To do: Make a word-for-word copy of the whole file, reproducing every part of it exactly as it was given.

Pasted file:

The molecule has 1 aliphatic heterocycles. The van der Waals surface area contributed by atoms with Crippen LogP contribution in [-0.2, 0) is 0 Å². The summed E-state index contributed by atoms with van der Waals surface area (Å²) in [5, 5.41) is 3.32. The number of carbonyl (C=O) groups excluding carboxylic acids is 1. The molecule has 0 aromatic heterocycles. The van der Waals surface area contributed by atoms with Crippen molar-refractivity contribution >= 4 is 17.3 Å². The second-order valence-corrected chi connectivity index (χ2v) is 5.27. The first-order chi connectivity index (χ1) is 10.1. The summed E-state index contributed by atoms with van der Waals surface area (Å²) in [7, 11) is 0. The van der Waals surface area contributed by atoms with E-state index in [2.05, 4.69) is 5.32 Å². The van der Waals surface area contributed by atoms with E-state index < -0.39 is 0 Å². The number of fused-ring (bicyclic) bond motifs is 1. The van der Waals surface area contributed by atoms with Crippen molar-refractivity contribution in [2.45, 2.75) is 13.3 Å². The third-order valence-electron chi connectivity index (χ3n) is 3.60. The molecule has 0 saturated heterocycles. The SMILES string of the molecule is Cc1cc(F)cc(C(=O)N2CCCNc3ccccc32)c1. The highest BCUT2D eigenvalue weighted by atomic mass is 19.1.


The molecule has 1 aliphatic heterocycles. The van der Waals surface area contributed by atoms with Crippen LogP contribution in [-0.2, 0) is 0 Å². The summed E-state index contributed by atoms with van der Waals surface area (Å²) in [5, 5.41) is 3.32. The number of carbonyl (C=O) groups excluding carboxylic acids is 1. The molecule has 0 aromatic heterocycles. The van der Waals surface area contributed by atoms with Crippen molar-refractivity contribution >= 4 is 17.3 Å². The second-order valence-corrected chi connectivity index (χ2v) is 5.27. The first-order chi connectivity index (χ1) is 10.1. The summed E-state index contributed by atoms with van der Waals surface area (Å²) in [7, 11) is 0. The van der Waals surface area contributed by atoms with E-state index in [2.05, 4.69) is 5.32 Å². The van der Waals surface area contributed by atoms with E-state index < -0.39 is 0 Å². The number of fused-ring (bicyclic) bond motifs is 1. The van der Waals surface area contributed by atoms with Crippen molar-refractivity contribution in [2.45, 2.75) is 13.3 Å². The third-order valence-electron chi connectivity index (χ3n) is 3.60. The molecule has 0 saturated heterocycles. The SMILES string of the molecule is Cc1cc(F)cc(C(=O)N2CCCNc3ccccc32)c1. The highest BCUT2D eigenvalue weighted by atomic mass is 19.1.